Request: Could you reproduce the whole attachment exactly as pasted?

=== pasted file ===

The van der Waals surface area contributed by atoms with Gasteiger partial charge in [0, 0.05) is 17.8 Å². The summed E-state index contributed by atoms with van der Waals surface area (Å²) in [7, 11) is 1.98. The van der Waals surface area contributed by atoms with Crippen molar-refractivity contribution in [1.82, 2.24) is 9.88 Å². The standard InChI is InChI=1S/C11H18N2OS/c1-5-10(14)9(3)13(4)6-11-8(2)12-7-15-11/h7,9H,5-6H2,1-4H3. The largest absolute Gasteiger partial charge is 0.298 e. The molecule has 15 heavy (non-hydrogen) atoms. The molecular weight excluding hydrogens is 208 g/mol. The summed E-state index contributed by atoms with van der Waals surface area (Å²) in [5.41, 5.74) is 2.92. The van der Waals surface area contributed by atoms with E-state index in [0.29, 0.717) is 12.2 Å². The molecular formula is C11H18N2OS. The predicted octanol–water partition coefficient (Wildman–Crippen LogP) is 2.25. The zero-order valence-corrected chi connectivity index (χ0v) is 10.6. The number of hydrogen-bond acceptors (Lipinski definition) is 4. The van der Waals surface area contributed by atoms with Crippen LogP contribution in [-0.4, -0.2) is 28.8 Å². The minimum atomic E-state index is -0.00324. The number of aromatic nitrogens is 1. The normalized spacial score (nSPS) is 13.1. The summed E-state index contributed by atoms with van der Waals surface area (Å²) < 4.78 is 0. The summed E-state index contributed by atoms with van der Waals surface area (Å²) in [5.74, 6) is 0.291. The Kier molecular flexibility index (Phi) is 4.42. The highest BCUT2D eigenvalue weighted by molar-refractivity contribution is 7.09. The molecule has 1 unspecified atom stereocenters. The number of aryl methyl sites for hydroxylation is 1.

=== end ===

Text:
The van der Waals surface area contributed by atoms with Gasteiger partial charge in [0, 0.05) is 17.8 Å². The summed E-state index contributed by atoms with van der Waals surface area (Å²) in [7, 11) is 1.98. The van der Waals surface area contributed by atoms with Crippen molar-refractivity contribution in [1.82, 2.24) is 9.88 Å². The standard InChI is InChI=1S/C11H18N2OS/c1-5-10(14)9(3)13(4)6-11-8(2)12-7-15-11/h7,9H,5-6H2,1-4H3. The largest absolute Gasteiger partial charge is 0.298 e. The molecule has 15 heavy (non-hydrogen) atoms. The molecular weight excluding hydrogens is 208 g/mol. The summed E-state index contributed by atoms with van der Waals surface area (Å²) in [5.41, 5.74) is 2.92. The van der Waals surface area contributed by atoms with E-state index in [0.29, 0.717) is 12.2 Å². The molecular formula is C11H18N2OS. The predicted octanol–water partition coefficient (Wildman–Crippen LogP) is 2.25. The zero-order valence-corrected chi connectivity index (χ0v) is 10.6. The number of hydrogen-bond acceptors (Lipinski definition) is 4. The van der Waals surface area contributed by atoms with Crippen LogP contribution in [-0.4, -0.2) is 28.8 Å². The minimum atomic E-state index is -0.00324. The number of aromatic nitrogens is 1. The normalized spacial score (nSPS) is 13.1. The summed E-state index contributed by atoms with van der Waals surface area (Å²) < 4.78 is 0. The summed E-state index contributed by atoms with van der Waals surface area (Å²) in [5.74, 6) is 0.291. The Kier molecular flexibility index (Phi) is 4.42. The highest BCUT2D eigenvalue weighted by molar-refractivity contribution is 7.09. The molecule has 1 unspecified atom stereocenters. The number of aryl methyl sites for hydroxylation is 1.